Last week, a Dutch court overturned an order that Russia pay former stockholders of a former oil company $50 billion, the largest compensation award in history.
The 2014 arbitral tribunal administered by the Permanent Court of Arbitration in the Peace Palace found that Russian officials had subverted the legal system to bankrupt Yukos, Russia’s largest oil company at the time.
The Hague District Court ruled on April 20th that the tribunal did not hold jurisdiction under the Energy Charter Treaty.
“The action of the court is landmark because an arbitral tribunal awarded the largest amount in the history of arbitration; against a State; awards then quashed by a lower court,” said Marike Paulsson, director of the International Arbitration Institute at Miami Law. “The court’s decision may lead to potential controversial enforcement of annulled awards in multiple jurisdictions. The decision also caused shock to the arbitration system: all over the world, the conclusion is that awards are not final even when rendered by world famous arbitrators as Yves Fortier and Stephen Schwebel. Who has the last word on jurisdiction and should ghost awards - awards set aside by local courts - be resurrected to protect arbitration? The answer is complex as our students very well know.”
The Law School has many connections to the Yukos case: Albert Jan van den Berg and Carolyn Lamm, who are counsel to Russia, are both visiting professors at the Law School. Lamm holds a leadership role with the Institute.
Two Miami Law alumni worked at the Paris firm of Yas Benifatemi, counsel representing Yukos. One of the judges on the deciding tribunal is Judge Stephen Schwebel, honorary faculty member of the Institute.
Six more Miami Law alumni have worked and are working alongside the aforementioned leading arbitration specialists.
"The Hague court issued a decision that Russia did not consent to arbitrate under the Energy Charter Treaty,” said van Eyken. “Consent always has been and always will be the foundation of arbitration and The Hague Court has sent a resounding message that reaffirms this basic truth. This reasoning is completely consistent with Article 2 of the New York Convention, one of the advanced subject matters expertly taught in Professor Marike Paulsson’s courses at UM that I had the pleasure of taking.”
Soon after, van Eyken found his way to Brussels with the help of Marike Paulsson, formerly of counsel to the firm.
Diogo Pereira, J.D. ‘10, is a former student of Professors Albert Jan van den Berg, Marike Paulsson and Jan Paulsson. “The course on international arbitration and the 1958 New York Convention taught by professors Albert Jan van den Berg and Marike Paulsson was thrilling in that the professors’ knowledge of the New York Convention combined a deeply theoretical perspective with concrete experience of how the New York Convention was interpreted in practice,” Pereira said. “After graduating I started my first job on the Avenue des Champs-Élysées working under Yas Banifatemi and Emmanuel Gaillard at Shearman & Sterling LLP in Paris. Early on I helped with a filing on behalf of Yukos. I felt like a small part of something very big. Looking back, I feel fortunate to have studied with professors that were so far ahead of the curve on these arguments and concepts."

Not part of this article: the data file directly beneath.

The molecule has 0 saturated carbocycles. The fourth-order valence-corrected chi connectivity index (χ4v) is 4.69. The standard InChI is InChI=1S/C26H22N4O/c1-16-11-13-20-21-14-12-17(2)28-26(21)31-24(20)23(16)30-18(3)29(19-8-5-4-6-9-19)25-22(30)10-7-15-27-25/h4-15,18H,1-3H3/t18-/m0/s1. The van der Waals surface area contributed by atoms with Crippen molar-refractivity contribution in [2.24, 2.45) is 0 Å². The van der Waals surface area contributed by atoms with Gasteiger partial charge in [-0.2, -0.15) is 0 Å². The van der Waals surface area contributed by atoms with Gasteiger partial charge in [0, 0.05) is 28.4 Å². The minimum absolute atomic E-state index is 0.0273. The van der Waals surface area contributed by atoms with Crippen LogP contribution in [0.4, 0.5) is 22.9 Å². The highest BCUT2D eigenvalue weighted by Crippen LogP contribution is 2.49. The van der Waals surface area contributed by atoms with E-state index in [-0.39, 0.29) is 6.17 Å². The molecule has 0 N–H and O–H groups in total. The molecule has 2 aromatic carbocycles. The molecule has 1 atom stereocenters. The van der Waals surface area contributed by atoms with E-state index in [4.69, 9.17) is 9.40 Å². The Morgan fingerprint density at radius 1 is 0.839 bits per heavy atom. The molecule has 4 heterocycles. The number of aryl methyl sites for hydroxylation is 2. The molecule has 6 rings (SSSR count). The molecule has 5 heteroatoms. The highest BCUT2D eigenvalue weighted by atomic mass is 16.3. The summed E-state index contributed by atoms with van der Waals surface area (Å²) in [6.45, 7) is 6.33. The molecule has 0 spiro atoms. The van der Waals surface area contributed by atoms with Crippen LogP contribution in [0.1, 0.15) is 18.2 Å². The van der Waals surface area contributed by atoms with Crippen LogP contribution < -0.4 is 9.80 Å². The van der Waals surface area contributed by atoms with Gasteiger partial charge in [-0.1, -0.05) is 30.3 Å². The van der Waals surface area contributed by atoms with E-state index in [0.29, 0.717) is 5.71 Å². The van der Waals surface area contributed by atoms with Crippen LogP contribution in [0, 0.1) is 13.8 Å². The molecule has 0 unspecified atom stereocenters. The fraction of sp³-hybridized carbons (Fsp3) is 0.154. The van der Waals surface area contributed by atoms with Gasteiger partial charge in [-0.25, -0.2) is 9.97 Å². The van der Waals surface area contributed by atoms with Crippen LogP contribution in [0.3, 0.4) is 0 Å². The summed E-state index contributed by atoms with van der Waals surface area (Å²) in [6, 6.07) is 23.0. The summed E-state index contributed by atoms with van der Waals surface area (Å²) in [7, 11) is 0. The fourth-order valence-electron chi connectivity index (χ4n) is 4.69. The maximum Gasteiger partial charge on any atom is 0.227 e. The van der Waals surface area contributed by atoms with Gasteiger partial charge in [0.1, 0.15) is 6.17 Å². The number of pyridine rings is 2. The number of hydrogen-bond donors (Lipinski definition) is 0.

After his days with Banifatemi, Jan Paulsson, chair of the LL.M. program, was instrumental in finding a position for Pereira in London with Allen & Overy and served as a reference when he lateraled to an Associate position at Freshfields in Washington, D.C.
Miami Law students in this year’s W&C International Arbitration LL.M. program have studied the complexities of the Russia v. Yukos case in the New York Convention and Investment Arbitration courses that are part of the arbitration curriculum.
"In class, we discussed different interpretative theories, from restrictive textualist views to holistic intent-based approaches,” said Michael Rodriguez, a joint JD/LLM student in this year’s program. “We further debated how much one should rely on a treaty’s preparatory works and states’ subsequent practices as means of interpretation. As I read the Dutch court’s Yukos ruling, I was ecstatic to see this analytical framework in practice. In addition to analyzing the Energy Charter Treaty’s text, the Dutch court analyzed the treaty’s object and purpose and held that the tribunal’s reading was too expansive.
“At the same time, the Dutch court explicitly declined to use the treaty’s preparatory works and any subsequent state practices, though each party attempted to argue the latter issue. Seeing how the Yukos case has progressed while being a student of international arbitration has been invaluable for me. Now that the case is on appeal, I am happy to have world-class faculty with which to analyze, discuss, and learn from the forthcoming ruling."
Miami Law’s White & Case International Arbitration LL.M. program and International Arbitration Institute - without any formal ranking yet by Global Arbitration Review - are considered by the international arbitration community as leading in terms of research and education on international arbitration. “Students study with the titans of international arbitration and have real prospects of working with them after graduation,” Marike Paulsson said.